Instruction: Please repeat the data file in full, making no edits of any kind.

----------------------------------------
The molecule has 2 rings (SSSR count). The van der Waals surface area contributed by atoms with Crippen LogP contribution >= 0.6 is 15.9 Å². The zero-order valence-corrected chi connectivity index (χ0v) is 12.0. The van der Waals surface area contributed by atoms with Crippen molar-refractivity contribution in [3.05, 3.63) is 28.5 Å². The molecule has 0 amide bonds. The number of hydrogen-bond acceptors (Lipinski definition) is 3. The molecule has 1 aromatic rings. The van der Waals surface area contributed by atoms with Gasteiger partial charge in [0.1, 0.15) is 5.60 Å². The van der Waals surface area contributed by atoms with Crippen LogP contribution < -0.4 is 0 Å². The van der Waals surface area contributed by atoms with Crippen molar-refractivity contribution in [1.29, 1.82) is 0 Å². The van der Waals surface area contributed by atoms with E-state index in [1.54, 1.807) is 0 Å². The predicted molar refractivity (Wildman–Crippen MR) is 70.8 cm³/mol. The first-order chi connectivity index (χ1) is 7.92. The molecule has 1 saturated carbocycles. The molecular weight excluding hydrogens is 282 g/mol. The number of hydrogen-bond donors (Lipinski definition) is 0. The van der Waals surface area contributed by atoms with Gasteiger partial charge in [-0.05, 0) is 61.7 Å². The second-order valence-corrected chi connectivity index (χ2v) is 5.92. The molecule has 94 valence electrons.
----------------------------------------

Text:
The molecule has 2 rings (SSSR count). The van der Waals surface area contributed by atoms with Crippen LogP contribution >= 0.6 is 15.9 Å². The zero-order valence-corrected chi connectivity index (χ0v) is 12.0. The van der Waals surface area contributed by atoms with Crippen molar-refractivity contribution in [3.05, 3.63) is 28.5 Å². The molecule has 0 amide bonds. The number of hydrogen-bond acceptors (Lipinski definition) is 3. The molecule has 1 aromatic rings. The van der Waals surface area contributed by atoms with Gasteiger partial charge in [0.1, 0.15) is 5.60 Å². The van der Waals surface area contributed by atoms with Crippen LogP contribution < -0.4 is 0 Å². The van der Waals surface area contributed by atoms with Crippen molar-refractivity contribution in [1.29, 1.82) is 0 Å². The van der Waals surface area contributed by atoms with E-state index in [1.54, 1.807) is 0 Å². The predicted molar refractivity (Wildman–Crippen MR) is 70.8 cm³/mol. The first-order chi connectivity index (χ1) is 7.92. The molecule has 1 saturated carbocycles. The molecular weight excluding hydrogens is 282 g/mol. The number of hydrogen-bond donors (Lipinski definition) is 0. The van der Waals surface area contributed by atoms with Gasteiger partial charge in [-0.05, 0) is 61.7 Å². The second-order valence-corrected chi connectivity index (χ2v) is 5.92. The molecule has 94 valence electrons.